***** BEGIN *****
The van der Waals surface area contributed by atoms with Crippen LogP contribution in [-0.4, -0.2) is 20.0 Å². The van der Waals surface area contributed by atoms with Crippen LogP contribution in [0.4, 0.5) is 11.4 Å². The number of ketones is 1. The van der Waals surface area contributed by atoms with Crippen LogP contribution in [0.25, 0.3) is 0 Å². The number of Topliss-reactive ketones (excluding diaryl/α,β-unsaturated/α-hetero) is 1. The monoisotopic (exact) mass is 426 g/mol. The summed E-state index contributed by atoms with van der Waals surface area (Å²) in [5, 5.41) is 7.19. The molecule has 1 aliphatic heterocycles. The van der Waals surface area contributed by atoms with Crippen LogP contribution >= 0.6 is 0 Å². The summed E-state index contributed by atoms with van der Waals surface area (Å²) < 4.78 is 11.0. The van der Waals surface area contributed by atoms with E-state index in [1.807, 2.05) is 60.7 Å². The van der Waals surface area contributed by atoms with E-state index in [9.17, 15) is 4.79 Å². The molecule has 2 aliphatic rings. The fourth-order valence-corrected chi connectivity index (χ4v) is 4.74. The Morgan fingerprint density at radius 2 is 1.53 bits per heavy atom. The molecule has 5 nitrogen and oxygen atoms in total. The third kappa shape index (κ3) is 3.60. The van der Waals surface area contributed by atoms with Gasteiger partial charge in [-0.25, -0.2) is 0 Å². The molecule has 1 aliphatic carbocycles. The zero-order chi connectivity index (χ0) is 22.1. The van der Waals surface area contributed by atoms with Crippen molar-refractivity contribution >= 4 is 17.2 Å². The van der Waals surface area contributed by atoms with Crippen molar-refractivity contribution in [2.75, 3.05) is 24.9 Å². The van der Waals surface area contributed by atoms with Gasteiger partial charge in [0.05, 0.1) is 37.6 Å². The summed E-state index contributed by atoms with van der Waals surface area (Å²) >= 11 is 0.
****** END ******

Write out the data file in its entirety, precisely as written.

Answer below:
The van der Waals surface area contributed by atoms with Crippen LogP contribution in [-0.4, -0.2) is 20.0 Å². The van der Waals surface area contributed by atoms with Crippen LogP contribution in [0.4, 0.5) is 11.4 Å². The number of ketones is 1. The van der Waals surface area contributed by atoms with Crippen LogP contribution in [0.25, 0.3) is 0 Å². The number of Topliss-reactive ketones (excluding diaryl/α,β-unsaturated/α-hetero) is 1. The monoisotopic (exact) mass is 426 g/mol. The summed E-state index contributed by atoms with van der Waals surface area (Å²) in [5, 5.41) is 7.19. The molecule has 1 aliphatic heterocycles. The van der Waals surface area contributed by atoms with Crippen LogP contribution >= 0.6 is 0 Å². The summed E-state index contributed by atoms with van der Waals surface area (Å²) < 4.78 is 11.0. The van der Waals surface area contributed by atoms with E-state index in [1.807, 2.05) is 60.7 Å². The van der Waals surface area contributed by atoms with E-state index in [9.17, 15) is 4.79 Å². The molecule has 2 aliphatic rings. The fourth-order valence-corrected chi connectivity index (χ4v) is 4.74. The Morgan fingerprint density at radius 2 is 1.53 bits per heavy atom. The molecule has 5 nitrogen and oxygen atoms in total. The third kappa shape index (κ3) is 3.60. The van der Waals surface area contributed by atoms with Gasteiger partial charge in [-0.25, -0.2) is 0 Å². The molecule has 1 aliphatic carbocycles. The zero-order chi connectivity index (χ0) is 22.1. The van der Waals surface area contributed by atoms with Crippen molar-refractivity contribution >= 4 is 17.2 Å². The van der Waals surface area contributed by atoms with Crippen molar-refractivity contribution in [2.75, 3.05) is 24.9 Å². The van der Waals surface area contributed by atoms with Gasteiger partial charge in [0.05, 0.1) is 37.6 Å². The summed E-state index contributed by atoms with van der Waals surface area (Å²) >= 11 is 0.